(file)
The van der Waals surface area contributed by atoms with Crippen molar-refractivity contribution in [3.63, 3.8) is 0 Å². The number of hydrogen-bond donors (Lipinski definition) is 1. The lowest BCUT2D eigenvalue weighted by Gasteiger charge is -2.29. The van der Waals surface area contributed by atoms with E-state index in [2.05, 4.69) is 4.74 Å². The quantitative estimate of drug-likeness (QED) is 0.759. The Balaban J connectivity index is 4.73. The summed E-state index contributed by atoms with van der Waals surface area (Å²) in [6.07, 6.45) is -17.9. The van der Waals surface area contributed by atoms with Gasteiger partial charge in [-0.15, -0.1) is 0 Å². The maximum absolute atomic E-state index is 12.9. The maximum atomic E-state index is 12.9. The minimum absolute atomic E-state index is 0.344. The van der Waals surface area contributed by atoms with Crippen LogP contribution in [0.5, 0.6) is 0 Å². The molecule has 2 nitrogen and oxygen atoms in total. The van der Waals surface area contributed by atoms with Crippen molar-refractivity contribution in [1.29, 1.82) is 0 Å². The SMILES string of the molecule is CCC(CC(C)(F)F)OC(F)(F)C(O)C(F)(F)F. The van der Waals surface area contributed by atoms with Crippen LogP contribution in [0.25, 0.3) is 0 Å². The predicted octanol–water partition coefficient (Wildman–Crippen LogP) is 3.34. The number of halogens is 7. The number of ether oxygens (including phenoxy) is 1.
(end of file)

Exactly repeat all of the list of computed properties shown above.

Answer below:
The van der Waals surface area contributed by atoms with Crippen molar-refractivity contribution in [3.63, 3.8) is 0 Å². The number of hydrogen-bond donors (Lipinski definition) is 1. The lowest BCUT2D eigenvalue weighted by Gasteiger charge is -2.29. The van der Waals surface area contributed by atoms with E-state index in [2.05, 4.69) is 4.74 Å². The quantitative estimate of drug-likeness (QED) is 0.759. The Balaban J connectivity index is 4.73. The summed E-state index contributed by atoms with van der Waals surface area (Å²) in [6.07, 6.45) is -17.9. The van der Waals surface area contributed by atoms with Gasteiger partial charge in [-0.15, -0.1) is 0 Å². The maximum absolute atomic E-state index is 12.9. The maximum atomic E-state index is 12.9. The minimum absolute atomic E-state index is 0.344. The van der Waals surface area contributed by atoms with Crippen LogP contribution in [0.5, 0.6) is 0 Å². The molecule has 2 nitrogen and oxygen atoms in total. The van der Waals surface area contributed by atoms with Crippen molar-refractivity contribution in [1.29, 1.82) is 0 Å². The SMILES string of the molecule is CCC(CC(C)(F)F)OC(F)(F)C(O)C(F)(F)F. The van der Waals surface area contributed by atoms with Crippen LogP contribution in [0.25, 0.3) is 0 Å². The predicted octanol–water partition coefficient (Wildman–Crippen LogP) is 3.34. The number of halogens is 7. The number of ether oxygens (including phenoxy) is 1.